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Motoring During The Pandemic

During 2020 the Pandemic has had a dramatic effect on all of us and every aspect of our lives.  How we travel and use our cars has not escaped the touch of CV19.

During the first lockdown the roads emptied and those that did venture out had almost unique experiences of driving deserted highways. Some were tempted to drive faster, perhaps thinking that the clear spaces meant reduced risk and that they might not be seen or apprehended. However the cameras were still in place and Police still patrolled our roads. Inevitably road traffic offences continued to be committed and in general have still been prosecuted. It is at this stage that the real effect of the virus has been felt.

The Magistrates Courts have been crippled by the effects of the virus and the need for social distancing and public safety. A backlog of over 500,000 cases has built up which is inevitably causing many drivers considerable hardship and others uncertainty and worry. What can be done to assist?

Normally, you can only do a speed awareness course once in any three year period. It seems some Police Forces have introduced alternative courses relating to motorway speeding which may not “count” for these purposes, in an effort to reduce cases going to court. It is worth checking with the Police in the area where your offence took place to see if they have any alternative disposals in place which you can take advantage of.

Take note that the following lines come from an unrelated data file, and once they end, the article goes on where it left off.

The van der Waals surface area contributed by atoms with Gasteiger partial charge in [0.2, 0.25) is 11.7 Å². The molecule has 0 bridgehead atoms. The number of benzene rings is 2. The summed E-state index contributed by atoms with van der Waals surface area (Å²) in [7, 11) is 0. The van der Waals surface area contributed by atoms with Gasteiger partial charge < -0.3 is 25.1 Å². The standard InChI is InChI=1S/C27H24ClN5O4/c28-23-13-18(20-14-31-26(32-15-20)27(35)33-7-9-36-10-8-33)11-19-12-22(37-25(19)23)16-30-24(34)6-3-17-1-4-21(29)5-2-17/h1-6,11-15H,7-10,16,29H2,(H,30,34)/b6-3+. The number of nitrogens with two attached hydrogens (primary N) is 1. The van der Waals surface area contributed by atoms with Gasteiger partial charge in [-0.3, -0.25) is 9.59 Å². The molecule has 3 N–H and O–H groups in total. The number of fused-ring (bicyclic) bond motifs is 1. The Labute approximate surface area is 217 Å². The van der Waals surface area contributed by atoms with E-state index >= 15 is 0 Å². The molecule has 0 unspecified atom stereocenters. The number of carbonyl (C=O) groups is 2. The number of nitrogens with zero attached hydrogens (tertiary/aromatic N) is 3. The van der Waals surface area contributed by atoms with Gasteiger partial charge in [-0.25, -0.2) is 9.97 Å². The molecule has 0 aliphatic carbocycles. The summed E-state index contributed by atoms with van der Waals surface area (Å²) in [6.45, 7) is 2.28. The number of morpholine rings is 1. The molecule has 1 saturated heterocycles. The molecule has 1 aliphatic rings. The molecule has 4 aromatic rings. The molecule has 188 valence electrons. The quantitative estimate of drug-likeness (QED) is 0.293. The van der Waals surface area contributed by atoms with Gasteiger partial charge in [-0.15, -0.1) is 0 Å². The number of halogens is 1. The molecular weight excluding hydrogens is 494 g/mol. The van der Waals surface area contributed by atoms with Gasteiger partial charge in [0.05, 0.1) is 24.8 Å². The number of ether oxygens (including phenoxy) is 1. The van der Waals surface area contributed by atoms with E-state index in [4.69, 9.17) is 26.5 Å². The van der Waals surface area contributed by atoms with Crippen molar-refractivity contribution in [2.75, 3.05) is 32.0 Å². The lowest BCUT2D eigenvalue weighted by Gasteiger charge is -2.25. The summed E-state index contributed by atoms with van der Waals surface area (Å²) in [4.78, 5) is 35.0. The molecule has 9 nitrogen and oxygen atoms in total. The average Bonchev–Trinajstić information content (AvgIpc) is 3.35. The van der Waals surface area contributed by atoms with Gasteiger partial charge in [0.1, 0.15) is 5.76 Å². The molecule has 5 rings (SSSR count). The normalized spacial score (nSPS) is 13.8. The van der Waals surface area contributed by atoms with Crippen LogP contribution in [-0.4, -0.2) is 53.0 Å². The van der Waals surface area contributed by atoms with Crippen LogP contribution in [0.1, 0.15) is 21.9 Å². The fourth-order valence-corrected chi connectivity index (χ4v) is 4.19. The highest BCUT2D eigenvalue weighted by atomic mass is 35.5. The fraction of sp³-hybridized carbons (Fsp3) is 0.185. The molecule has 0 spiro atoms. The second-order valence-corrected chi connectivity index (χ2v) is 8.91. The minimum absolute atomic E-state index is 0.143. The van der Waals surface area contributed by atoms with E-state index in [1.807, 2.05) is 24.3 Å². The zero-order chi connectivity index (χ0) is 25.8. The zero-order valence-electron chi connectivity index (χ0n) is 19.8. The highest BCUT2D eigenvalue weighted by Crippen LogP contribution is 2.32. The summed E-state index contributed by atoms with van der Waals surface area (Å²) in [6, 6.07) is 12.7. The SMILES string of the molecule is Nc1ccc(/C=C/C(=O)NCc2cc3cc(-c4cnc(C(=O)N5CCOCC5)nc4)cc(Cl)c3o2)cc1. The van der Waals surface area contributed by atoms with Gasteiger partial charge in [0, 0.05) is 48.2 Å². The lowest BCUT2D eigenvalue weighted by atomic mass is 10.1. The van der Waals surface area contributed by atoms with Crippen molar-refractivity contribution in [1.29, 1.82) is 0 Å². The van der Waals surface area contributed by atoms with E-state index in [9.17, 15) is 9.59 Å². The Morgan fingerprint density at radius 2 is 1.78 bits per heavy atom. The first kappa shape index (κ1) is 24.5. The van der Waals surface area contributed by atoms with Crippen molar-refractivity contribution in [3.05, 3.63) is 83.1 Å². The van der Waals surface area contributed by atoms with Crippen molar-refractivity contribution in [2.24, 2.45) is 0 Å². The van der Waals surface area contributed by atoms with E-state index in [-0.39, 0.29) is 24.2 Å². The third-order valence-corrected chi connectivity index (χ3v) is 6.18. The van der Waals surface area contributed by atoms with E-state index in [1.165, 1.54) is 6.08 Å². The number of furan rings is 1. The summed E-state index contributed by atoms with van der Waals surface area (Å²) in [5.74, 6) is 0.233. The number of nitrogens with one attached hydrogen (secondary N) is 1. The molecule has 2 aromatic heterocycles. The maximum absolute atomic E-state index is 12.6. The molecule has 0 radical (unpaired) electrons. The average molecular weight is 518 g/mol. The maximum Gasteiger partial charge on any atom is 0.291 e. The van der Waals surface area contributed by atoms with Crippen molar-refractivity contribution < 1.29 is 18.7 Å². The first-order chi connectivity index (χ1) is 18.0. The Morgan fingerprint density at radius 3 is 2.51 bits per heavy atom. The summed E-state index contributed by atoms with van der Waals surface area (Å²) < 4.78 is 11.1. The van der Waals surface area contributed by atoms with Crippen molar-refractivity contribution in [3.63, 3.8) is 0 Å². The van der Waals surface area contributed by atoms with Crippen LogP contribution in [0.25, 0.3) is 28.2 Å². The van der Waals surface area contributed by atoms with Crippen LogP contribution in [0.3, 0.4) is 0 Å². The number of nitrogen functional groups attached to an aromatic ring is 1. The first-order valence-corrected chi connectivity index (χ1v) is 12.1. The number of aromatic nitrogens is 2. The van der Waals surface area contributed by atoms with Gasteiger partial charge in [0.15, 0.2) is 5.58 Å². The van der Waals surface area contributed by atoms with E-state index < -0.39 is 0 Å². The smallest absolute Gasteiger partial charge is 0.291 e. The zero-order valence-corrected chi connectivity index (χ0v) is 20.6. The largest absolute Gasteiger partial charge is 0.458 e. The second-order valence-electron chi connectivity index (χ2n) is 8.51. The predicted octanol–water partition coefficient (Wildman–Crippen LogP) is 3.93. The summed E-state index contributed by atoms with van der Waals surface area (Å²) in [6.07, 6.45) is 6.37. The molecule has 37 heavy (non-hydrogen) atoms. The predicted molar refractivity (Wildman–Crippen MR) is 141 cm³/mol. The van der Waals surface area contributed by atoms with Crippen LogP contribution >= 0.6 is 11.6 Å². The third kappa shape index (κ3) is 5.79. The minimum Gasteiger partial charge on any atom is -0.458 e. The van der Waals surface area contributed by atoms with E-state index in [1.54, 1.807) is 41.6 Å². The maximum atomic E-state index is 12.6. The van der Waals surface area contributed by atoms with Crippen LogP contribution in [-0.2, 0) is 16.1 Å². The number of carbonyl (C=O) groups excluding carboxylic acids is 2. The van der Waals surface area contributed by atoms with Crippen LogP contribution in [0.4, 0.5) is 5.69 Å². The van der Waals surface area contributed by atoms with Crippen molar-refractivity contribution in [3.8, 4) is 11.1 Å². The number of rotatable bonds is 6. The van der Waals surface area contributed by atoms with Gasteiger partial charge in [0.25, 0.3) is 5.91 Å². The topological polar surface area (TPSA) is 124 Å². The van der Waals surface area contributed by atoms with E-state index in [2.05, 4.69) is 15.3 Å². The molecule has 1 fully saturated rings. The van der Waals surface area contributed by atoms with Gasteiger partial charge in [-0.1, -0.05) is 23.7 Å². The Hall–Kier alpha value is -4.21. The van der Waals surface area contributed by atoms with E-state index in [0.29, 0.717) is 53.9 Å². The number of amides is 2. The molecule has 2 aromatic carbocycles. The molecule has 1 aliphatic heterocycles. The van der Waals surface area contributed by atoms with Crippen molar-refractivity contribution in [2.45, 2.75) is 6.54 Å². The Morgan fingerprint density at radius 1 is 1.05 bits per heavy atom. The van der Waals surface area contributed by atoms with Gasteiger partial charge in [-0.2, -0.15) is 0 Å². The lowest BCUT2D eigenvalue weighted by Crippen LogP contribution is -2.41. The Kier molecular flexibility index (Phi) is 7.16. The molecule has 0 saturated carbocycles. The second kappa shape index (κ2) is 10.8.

It is now more important than ever, to make sure all your addresses and documents are up to date. Process will be sent to the address of the vehicle’s owner as described on the log book or V5 at DVLA in Swansea. If it goes to an old address it is not uncommon for people to later discover that they have been convicted and often also disqualified from driving in their absence. 

In order to undo those convictions and penalties, statutory declarations have to be completed, applications made to re open, and often appeals lodged to Crown Court. Whilst these remedies are available, the CV handicapped courts cannot deal with them promptly leading to lengthy periods off the road without remedy. 

If notices are received, please consider taking advice before returning them. This applies equally to notices of intended prosecution, requests to provide driver details, or the “Single Justice Procedure” forms which ask you to enter a plea on line or say whether you want a hearing. How the forms are completed, and which options are chosen will have a significant bearing on the progress of the case.  

In any event you should be prepared for delays. Provided initial time limits are met, for service of notices [14 days], and the issue of summonses [6 months] there is no limit on the time taken to deal with cases. The backlog means that courts across the country are currently dealing with cases that are often a year old and sometimes older still.

In this climate it might be tempting to take a relaxed approach to matters, but the best time to act is as soon any document or information is received. We are able to provide straightforward low cost initial advice which can often assist in avoiding traps and pitfalls which await the unwary.

Cartwright King has lawyers in many areas of law, and the information we are sharing has been written by Motoring Law Solicitor Andy Cash.

For specific legal advice and assistance please call us, or email us using the contact form below.
 

Legal Disclaimer.

All advice is correct at time of publication.

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